Ma’asoom Mahmood is a MSc Islamic Banking and Finance student from Salford Business School. In September 2017, Ma’asoom was part of a group of students who attended the second Global Ethical Finance Forum, hosted by the Scottish Government in Edinburgh.

We caught up with Ma’asoom to find out about the event and his experience rubbing shoulders with academics, CEOs and investment bankers.

Hi Ma’asoom, tell us about your class trip.

I attended the Global Ethical Finance Forum (GEFF) 2017. The forum is a response to the growing interest in collaboration and convergence across the sphere of ethical finance.

Just a few years after the Financial Crisis, ethical finance is on track to developing its global value proposition.

However, encouraging wider adoption requires concerted efforts to build meaningful dialogue between the two main areas of ethical finance: one segment that integrates environmental, social and governance (ESG) factors; and Islamic finance, which is expected to rise from USD 2 trillion to USD 3.5 trillion by 2021.

There is a unique opportunity for ethical finance players in developed markets to connect with the Islamic/faith-based financial sector which enjoys a strong foothold in Muslim-majority emerging markets.

What was the highlight?

The sessions that involved experts from around the globe. For example, one of my favourite sessions was ‘Financing a Green Tomorrow’. It focused on the potential of the green bonds and had professionals on the panel like Lim Say Cheong, Executive VP at Tawreeq Holdings.

What did you learn?

  1. To analyse Islamic economics as a unique system of economic policy and compare and contrast Islamic and conventional economic systems.
  2. To critically evaluate the juristic method and its applications in resolving issues related to Islamic financial transactions. As well as how to analyse the operations of financial markets, institutions and instruments within the Islamic system.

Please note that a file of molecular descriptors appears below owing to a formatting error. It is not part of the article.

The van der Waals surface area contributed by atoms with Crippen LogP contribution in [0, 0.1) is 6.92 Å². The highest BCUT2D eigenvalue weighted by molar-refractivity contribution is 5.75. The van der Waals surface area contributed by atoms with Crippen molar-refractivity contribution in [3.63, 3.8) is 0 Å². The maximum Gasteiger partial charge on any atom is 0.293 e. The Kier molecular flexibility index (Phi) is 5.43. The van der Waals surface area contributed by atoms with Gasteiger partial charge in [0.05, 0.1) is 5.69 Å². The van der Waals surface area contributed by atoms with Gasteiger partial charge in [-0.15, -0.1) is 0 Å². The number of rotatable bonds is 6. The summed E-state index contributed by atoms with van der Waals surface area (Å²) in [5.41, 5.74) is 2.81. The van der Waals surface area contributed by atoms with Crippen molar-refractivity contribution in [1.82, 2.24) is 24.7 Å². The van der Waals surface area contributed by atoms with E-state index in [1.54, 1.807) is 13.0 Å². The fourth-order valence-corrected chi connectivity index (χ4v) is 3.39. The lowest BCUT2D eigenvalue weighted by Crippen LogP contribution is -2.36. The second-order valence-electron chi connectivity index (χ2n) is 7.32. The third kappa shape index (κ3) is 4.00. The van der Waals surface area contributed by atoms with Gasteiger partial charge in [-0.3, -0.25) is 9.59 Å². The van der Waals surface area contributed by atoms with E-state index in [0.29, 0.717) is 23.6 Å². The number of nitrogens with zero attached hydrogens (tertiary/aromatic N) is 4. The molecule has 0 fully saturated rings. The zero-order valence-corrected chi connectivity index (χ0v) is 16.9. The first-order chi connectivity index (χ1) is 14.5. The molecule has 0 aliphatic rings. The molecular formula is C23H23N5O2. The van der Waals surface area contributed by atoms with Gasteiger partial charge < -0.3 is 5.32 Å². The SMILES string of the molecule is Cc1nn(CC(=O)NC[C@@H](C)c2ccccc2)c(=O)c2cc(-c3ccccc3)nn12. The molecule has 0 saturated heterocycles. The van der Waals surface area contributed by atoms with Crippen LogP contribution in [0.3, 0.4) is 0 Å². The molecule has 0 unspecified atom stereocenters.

3. To evaluate the mechanisms used to promote efficiency in Islamic financial markets and demonstrate a critical understanding of risk management and governance practices in promoting stability and sustainability of financial systems.
  4. To analyse Islamic banking products, services and operations and differentiate between Islamic banks and conventional banks.
  5. How to identify and compare key issues in Islamic finance and banking with those in “commercial” banks.

How would you sum up the experience and its value to you?

The event had inspirational speakers, motivational conferences and was very interactive in the sense that both audience and speakers communicated well. Our module leader, Dr Nazam, spoilt us in exotic restaurants and the people of Edinburgh are really welcoming too! GEFF 2017 endeavours to play a critical role in enabling stakeholders from the traditional responsible and Islamic finance sectors to forge and nurture new relationships aimed at building cooperation across sectors and continents.

A big thank you to Ma’asoom for telling us about his experience at the Global Ethical Finance Forum. Interested in the world of finance? Head to the Salford Business School website to find out how a postgraduate course could help you to launch your financial career.